The SNC is criticized for not speaking to all the groups or factions within Syria, such as the Alawites, the Shi’ite ethnic minority which forms the hard core of Assad’s support...
Some Alawite generals have already deserted. There are also Alawite intellectuals in think tanks who are helping to expose this régime. Some, like Monzir Makhos, Tawfiq Dunia and Sundus Slaiman, are members of SNC. We are not against the Alawites but against the corrupt Assad family, which has taken over our country. That does not mean in any way that all two million Alawites (12 percent of the population) are like Assad. Regarding the Armed Forces, their high command is dominated by Alawites but at least 70 percent of Syria’s religious and ethnic groups are also represented in the ranks. That’s why there are so many deserters to the FSA.
There is also talk of establishing buffer zones to protect refugees and displaced persons. Are you for it?
There is a real danger of forming free states in those buffer zones as it facilitates political division, as happened with the Kurds after the Iraq war. We don’t want any more splits in Syria — we already saw Greater Syria broken up after the First World War (Eskandaron, southeastern Turkey, Lebanon, Palestine, Iraq and Jordan, part from Syria). Some factions among the Kurds, the Alawites or the Druze would welcome this fragmentation but Syrian nationalism does not want to weaken the country any more. The SNC calls for unity.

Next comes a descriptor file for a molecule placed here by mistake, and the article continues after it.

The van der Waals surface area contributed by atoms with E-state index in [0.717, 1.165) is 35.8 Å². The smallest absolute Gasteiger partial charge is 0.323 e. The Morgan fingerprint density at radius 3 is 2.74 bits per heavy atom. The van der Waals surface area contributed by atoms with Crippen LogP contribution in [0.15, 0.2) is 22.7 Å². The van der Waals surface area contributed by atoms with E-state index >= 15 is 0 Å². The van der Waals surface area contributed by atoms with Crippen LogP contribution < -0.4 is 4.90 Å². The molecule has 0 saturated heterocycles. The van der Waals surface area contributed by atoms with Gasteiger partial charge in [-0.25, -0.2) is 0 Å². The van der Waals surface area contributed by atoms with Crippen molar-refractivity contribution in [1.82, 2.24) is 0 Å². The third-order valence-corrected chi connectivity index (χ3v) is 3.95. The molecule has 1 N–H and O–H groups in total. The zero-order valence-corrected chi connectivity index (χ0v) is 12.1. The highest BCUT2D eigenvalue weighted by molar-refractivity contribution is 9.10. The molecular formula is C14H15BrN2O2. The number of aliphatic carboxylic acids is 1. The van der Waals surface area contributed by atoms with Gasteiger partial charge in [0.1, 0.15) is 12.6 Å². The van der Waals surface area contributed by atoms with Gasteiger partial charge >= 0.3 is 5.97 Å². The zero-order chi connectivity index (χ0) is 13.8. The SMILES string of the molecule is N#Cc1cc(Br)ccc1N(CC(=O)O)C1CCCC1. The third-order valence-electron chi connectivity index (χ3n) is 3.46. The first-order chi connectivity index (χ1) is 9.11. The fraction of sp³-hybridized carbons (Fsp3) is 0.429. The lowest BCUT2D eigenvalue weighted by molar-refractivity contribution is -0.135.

How is the aid for the resistance channelled into Syria?
Apart from the remittances sent to families, there are various committees formed in the Arab countries and also within Syria, which provide money for medicine, food and clothing. It’s all humanitarian aid — no weaponry.
So how does the armed resistance obtain its weapons?
They are smuggled across the border, usually entering from Jordan and Turkey. There are also individuals in Gulf states who donate money which enters Syria and permits the resistance to have rifles and bullets but no strategic armaments. For some months now we have been awaiting the arrival of surface-to-air missiles (Stinger or Manpad SAMs) to combat the helicopters, as well as MiG 23 and 25 fighters. They still have not arrived. Everything which comes in is at full stretch and thanks to individual contributions, mostly from people of Syrian origin.
What are SNC’s activities in South America?
We’re asking the countries of the region to back the sanctions against the Assad régime and at the same time we are feeding information on a daily basis of what is going on in Syria to governments, the media and the communities.
We spread awareness of the terror and the bloodshed — since the conflict began in March, 2011, there have been more than 30,000 deaths, over 70,000 missing, nearly 220,000 imprisoned, 240,000 refugees and three million internally displaced persons. The most poignant cases are the children, who are the future of Syria — the motive for a “March for the Children of Syria” an event organized by the SNC for September 8 in all United States cities, where all contributions will go to those children via UNICEF.